Assembly of the People's Representatives

مجلس نواب الشعب

Majlis Nuwwāb esh-Sha‘b
2nd legislature
Coat of arms of Tunisia.svg
Type
Type
History
Preceded byConstituent Assembly of Tunisia
New session started
13 November 2019 (2019-11-13)
Elections
Party-list proportional representation using multi-member constituencies
Last election
6 October 2019
Meeting place
Constituent Assembly, 2012
Bardo Palace, Le Bardo (near Tunis)
Website
www.arp.tn

Coordinates: 36°48′31″N 10°08′07″E / 36.8087°N 10.1353°E / 36.8087; 10.1353

The Assembly of the People's Representatives (Arabic: مجلس نواب الشعب Majlis Nuwwāb ash-Sha‘b, French: Assemblée des représentants du peuple; ARP) is Tunisia's legislative branch of government. The unicameral Assembly replaced the Constituent Assembly and was first elected on 26 October 2014.[1] The legislature consists of 217 seats.[2] Before the 2011 revolution, Tunisia's parliament was bicameral and consisted of an upper chamber called the Chamber of Advisors and a lower chamber called the Chamber of Deputies.

Tunisia's electoral law requires "vertical gender parity", i.e. male and female candidates must alternate within each party's regional list of candidates. Consequently, as of 2015, 68 of the chamber's members are women, the highest proportion of female legislative representatives in the Arab world.[3]

The current speaker of the Assembly is Rached Ghannouchi, who was elected on 13 November 2019.[4]

Elections

The first elections to the Assembly were held on 26 October 2014, slightly under four years since the conclusion of the Tunisian Revolution, and slightly under three years since the election to the Constituent Assembly. Nidaa Tounes gained a plurality of votes, winning 85 seats in the 217-seat parliament, beating the Ennahda Movement (69 seats) and many smaller parties.

2019 Election

Main article: 2019 Tunisian parliamentary election

The second elections to the Assembly were held on 6 October 2019.

Suspension of Parliament on 25 July 2021

On 25 July 2021, in light of violent demonstrations against the government demanding the improvement of basic services and amid a growing COVID-19 outbreak, Saied suspended parliament for thirty days and waiving the immunity of the parliament members and ordering the military to close the parliament house.

On 24 August 2021, Saied extended the suspension of parliament, although the constitution states the parliament can only be suspended for a month, raising concerns in some quarters about the future of democracy in the country. There is currently no constitutional court [fr] in Tunisia to offer jurisdiction in his interpretation of the constitution.

On 22 September, Saied announced that he will rule by decree and ignore parts of the constitution.

On 13 December 2021, Saied extended the suspension of the parliament until a new election takes place, and announced a nationwide public consultation that would take place from 1 January until 20 March 2022 to gather suggestions for constitutional and other reforms after which Saied would appoint a committee of experts to draft a new constitution, to be ready by June ahead of the referendum that will take place on 25 July 2022. He said that new parliamentary elections will be held on 17 December 2022, after going through the referendum and preparing a new electoral system.[5]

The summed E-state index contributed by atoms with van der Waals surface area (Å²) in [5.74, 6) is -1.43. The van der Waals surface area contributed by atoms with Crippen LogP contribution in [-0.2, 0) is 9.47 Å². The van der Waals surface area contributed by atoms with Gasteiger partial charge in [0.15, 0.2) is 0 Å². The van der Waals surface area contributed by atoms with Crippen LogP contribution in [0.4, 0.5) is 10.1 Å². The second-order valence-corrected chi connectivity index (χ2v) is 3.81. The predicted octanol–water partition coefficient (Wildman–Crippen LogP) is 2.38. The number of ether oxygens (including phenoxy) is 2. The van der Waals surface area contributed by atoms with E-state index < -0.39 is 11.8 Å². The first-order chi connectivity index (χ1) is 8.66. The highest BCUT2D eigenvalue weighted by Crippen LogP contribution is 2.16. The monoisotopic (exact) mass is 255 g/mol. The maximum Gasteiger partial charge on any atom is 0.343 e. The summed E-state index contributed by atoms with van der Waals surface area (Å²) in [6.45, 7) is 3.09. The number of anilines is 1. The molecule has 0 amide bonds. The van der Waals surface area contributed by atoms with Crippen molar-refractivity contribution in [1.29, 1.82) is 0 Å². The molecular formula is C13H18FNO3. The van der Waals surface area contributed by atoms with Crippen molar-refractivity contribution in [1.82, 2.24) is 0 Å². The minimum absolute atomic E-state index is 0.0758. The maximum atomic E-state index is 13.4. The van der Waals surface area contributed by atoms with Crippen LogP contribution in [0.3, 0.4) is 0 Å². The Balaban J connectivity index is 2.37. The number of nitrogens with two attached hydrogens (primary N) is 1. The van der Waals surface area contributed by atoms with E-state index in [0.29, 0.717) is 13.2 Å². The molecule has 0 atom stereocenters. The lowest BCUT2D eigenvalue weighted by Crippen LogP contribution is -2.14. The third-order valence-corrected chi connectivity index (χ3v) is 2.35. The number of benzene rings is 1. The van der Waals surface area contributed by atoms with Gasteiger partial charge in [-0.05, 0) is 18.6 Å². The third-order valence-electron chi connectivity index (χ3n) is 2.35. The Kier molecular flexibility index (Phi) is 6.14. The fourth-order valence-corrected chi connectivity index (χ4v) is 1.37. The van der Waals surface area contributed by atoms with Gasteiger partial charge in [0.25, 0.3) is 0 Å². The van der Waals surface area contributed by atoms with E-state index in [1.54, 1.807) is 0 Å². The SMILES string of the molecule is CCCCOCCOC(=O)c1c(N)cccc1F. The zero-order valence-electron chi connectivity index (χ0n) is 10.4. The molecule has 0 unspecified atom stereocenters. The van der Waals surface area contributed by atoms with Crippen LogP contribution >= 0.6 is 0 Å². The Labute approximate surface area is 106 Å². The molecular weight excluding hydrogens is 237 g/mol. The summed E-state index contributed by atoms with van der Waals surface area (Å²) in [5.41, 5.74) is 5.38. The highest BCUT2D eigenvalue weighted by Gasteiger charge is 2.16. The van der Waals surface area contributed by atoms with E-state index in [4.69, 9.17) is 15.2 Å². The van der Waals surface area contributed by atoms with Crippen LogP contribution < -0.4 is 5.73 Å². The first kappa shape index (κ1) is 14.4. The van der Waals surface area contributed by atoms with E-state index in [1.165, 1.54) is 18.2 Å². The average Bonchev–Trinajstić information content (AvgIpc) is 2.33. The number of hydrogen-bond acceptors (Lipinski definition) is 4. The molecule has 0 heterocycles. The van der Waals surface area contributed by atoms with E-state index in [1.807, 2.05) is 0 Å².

Dissolution on 30 March 2022

On 30 March 2022 president Saied ordered the formal dissolution of the Assembly, in order to "preserve the state and its institutions". Some hours before, parliamentarians held a plenary session online and voted through a bill against Saied's "exceptional measures".[6]

Current affiliations

Affiliation Members
2019 election
results
As of
February 2020
Ennahda Movement 52 Steady
Heart of Tunisia 38 Steady
Democratic Current 22 Steady
Dignity Coalition 21 19
Free Destourian Party 17 Steady
People's Movement 15 Steady
Tahya Tounes 14 Steady
Machrouu Tounes 4 Steady
Errahma 4 2
Republican People's Union 3 Steady
Tunisian Alternative 3 Steady
Nidaa Tounes 3 Steady
Afek Tounes 2 Steady
Popular Front 1 Steady
Aïch Tounsi 1 Steady
Farmers' Voice Party 1 Steady
Green League 1 Steady
Current of Love 1 Steady
Democratic and Social Union (VDS-PR-MDS) 1 Steady
Socialist Destourian Party 1 Steady
Independent 12 Steady
Dissidents 4
Total members 217

See also

References

  1. ^ "Tunisian elections intensify focus on alliances". Al Monitor. 14 September 2014. Retrieved 19 October 2014.
  2. ^ "Tunisia begins landmark election race". AFP. 4 October 2014. Retrieved 19 October 2014.
  3. ^ "Tunisia". freedomhouse.org. 21 January 2015.
  4. ^ "Tunisia parliament elects Ennahda's Rachid Ghannouchi as speaker". Al Jazeera. 13 November 2019. Retrieved 13 November 2019.
  5. ^ "Tunisian president announces constitutional referendum in 2022".
  6. ^ "Tunisia's president dissolves parliament, extending power grab".